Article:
Five Easy Tips For Better Bones

Healthy, strong bones are important for everyone. This is especially true for women as they age. Painless strategies for bone-building may be possible without drugs and with a little common sense. Build up your bone density and strength with these five easy tips for better bones.

  1. Get on the move! Exercise has been shown to improve bone strength. Increasing your activity level in small ways builds up over time to big benefits for your bones. Bone is a living tissue and responds positively to exercise, according to the National Institute of Arthritis and Musculoskeletal and Skin Diseases. People who exercise have better maximum bone density and strength than those who do not. Weight-bearing exercises are considered the best type for bone-building. Lifting weights, jogging, climbing stairs, hiking, tennis and dancing are great weight-bearing exercises.
  2. Pump up the calcium and vitamin D. Bone strength is improved at any age by the addition of calcium and vitamin D to your dietary plan. Speak with your physician about the correct amounts of these supplements to be sure that it is safe for you to take them. Vitamin D and calcium can also be increased with a good diet. Drink milk if you tolerate it well. Also drink fortified orange juice and consume dairy products. Other sources of calcium include broccoli, kale and soy-based products, such as tofu. Most adults should aim for 1,000 milligrams of calcium a day. Older adults may need to increase that amount to 1,200 milligrams.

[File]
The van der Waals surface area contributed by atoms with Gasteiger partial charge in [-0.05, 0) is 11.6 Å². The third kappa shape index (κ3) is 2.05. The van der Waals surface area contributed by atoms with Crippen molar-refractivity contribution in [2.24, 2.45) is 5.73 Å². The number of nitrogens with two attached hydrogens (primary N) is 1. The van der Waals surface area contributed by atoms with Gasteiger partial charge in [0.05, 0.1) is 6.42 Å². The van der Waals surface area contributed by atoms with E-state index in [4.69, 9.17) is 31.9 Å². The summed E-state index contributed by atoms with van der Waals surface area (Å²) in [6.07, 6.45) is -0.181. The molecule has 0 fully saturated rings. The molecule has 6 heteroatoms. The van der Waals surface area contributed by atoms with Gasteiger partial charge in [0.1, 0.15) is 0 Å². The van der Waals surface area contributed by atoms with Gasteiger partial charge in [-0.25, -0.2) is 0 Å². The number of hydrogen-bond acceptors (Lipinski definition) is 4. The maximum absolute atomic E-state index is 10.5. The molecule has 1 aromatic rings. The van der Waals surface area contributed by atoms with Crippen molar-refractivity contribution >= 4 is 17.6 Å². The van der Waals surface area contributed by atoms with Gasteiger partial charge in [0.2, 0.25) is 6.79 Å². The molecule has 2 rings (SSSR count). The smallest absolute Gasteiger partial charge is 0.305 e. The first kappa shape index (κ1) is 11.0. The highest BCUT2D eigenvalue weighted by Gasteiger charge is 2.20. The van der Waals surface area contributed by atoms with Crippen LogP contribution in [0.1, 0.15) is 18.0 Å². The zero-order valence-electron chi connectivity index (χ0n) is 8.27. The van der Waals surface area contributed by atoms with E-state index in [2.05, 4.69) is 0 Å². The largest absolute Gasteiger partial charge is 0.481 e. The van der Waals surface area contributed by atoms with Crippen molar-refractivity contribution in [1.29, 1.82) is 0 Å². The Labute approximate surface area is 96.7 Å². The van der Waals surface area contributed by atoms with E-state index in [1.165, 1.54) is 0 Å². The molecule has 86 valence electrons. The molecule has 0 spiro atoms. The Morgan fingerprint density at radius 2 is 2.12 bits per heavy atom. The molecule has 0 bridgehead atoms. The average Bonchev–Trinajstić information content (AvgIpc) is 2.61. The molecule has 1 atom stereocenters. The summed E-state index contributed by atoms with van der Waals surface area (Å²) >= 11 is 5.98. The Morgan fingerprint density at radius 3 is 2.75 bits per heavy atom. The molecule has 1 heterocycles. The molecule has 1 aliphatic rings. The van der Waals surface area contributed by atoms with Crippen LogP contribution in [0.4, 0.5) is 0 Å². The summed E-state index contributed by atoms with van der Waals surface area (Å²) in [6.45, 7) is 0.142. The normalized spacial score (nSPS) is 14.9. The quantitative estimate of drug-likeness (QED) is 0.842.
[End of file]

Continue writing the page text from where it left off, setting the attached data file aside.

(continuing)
3. Dump the alcohol. A glass of wine here and there probably won't do you any harm, but drinking a couple or more glasses each day may be a problem. Heavy drinking is associated with many health-related issues, including osteoporosis, a condition in which bone density decreases and bone fractures increase. Excessive alcohol consumption can affect the balance of calcium and vitamin D in the body and actually causes the reduction of calcium stores.
  4. Stop smoking. Smoking is another factor in the increased risk of osteoporosis. Of the 44 million Americans who have osteoporosis, 68 percent are women. Smoking only amps up your risk factors, according to the National Institute of Arthritis and Musculoskeletal and Skin Diseases.
  5. Maintain a healthy weight. Just as being overweight can be harmful to your health, being underweight can also cause problems. Your risk factors of developing weak bones and osteoporosis increase when you are too thin. To remain healthy, your bones need the nutrition you get from eating the correct amount of healthy food. Speak with your doctor to determine a weight range that's healthy for you.
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